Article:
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[Bug c++/17781] add STL error message filtering
- From: "giovannibajo at libero dot it" <gcc-bugzilla at gcc dot gnu dot org>
- To: gcc-bugs at gcc dot gnu dot org
- Date: 2 Oct 2004 01:42:26 -0000
- Subject: [Bug c++/17781] add STL error message filtering
- References: <firstname.lastname@example.org>
- Reply-to: gcc-bugzilla at gcc dot gnu dot org
------- Additional Comments From giovannibajo at libero dot it 2004-10-02 01:42 -------
Subject: Re: add STL error message filtering
lothar at xcerla dot com wrote:
> Could you please state what "next C++" means (next
> standard, next version of gcc, ...).
> Actually I started this entry (with Severity: enhancement) to spawn a
> discussion about adding such aid to the compiler rather than to rely
> on external tools that may or may not work with the users build
> environment and may or may not break with new releases of the compiler.
I understand that. We get many enhancement requests in Bugzilla, and we use our
own judgement to keep the ones that we think have a reasonable possibility to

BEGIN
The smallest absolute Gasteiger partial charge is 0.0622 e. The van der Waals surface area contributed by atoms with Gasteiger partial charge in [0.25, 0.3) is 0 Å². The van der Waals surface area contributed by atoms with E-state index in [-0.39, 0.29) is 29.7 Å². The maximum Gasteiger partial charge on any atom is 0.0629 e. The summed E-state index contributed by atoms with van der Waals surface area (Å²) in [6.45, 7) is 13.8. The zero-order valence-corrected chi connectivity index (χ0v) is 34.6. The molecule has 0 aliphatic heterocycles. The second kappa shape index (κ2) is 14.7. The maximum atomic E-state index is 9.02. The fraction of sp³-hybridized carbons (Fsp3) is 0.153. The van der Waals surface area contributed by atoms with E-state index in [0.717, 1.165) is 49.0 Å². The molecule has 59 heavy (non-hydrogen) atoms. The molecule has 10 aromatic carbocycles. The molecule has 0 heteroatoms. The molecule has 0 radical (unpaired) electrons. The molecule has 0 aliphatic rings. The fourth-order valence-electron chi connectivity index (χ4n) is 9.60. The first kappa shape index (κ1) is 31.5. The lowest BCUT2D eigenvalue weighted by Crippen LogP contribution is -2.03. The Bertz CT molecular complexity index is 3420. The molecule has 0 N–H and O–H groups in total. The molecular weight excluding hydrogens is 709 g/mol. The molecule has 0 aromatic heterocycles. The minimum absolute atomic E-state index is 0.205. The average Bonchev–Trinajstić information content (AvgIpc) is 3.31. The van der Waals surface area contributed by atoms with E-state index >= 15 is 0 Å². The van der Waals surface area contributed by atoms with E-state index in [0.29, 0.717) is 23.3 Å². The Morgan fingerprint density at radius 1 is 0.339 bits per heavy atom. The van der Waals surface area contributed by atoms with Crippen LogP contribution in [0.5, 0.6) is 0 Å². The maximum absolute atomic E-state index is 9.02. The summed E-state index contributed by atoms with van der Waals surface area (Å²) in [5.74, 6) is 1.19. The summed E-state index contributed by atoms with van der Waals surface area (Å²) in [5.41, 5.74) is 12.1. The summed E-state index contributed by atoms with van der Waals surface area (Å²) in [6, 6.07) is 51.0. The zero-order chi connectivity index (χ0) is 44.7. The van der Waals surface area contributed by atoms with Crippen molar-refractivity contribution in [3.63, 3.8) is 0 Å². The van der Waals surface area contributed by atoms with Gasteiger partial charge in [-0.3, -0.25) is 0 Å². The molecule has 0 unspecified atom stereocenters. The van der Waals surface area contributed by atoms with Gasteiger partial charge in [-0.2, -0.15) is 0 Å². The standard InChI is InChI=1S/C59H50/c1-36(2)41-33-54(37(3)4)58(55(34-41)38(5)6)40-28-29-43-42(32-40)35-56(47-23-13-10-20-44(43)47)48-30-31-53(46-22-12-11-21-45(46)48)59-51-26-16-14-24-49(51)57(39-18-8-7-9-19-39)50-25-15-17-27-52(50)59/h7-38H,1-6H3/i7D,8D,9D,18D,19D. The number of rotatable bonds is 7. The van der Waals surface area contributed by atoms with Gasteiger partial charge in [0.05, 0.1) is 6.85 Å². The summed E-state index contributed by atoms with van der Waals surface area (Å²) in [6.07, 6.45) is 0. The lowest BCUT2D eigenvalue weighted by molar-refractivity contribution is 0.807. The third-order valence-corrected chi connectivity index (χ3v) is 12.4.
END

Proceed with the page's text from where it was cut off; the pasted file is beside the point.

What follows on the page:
ever get implemented. This one is not in this category. There is a widely used
tool, STLFilt, which is free by any means and works very well. It is written in
perl so I guess it works almost everywhere. If the compiler would change its
error message so radically to break it (and notice, it hadn't for a decade or
so), the tool could still be updated in probably less than a couple of hours.
Really, this does not belong to the compiler. It is much more difficult to
implement it in there.
> I believe that readable and understandsable compiler messages are
> CRUCIAL for both compiler writers and compiler users. If users do
> not understand error messages their cry for help will flood the compiler
I could not agree more. Though, it is not GCC's fault is STL names are complex
and hard to understand. Our job is to produce a correct error message, which
includes a full instantiation specification. If you do not like it, you can use
> If it is considered useful by enough people, why should it then not be
> included in the compiler?
Because GCC development is not like this. If you feel so strong about this, I
suggest you to start implementing this yourself and prepare a preliminar patch.
You will realize that the code you have to touch is much, much, much more than
a couple of regexp lines that you can use in perl. Otherwise, another option
would be for you to hire someone to do the job.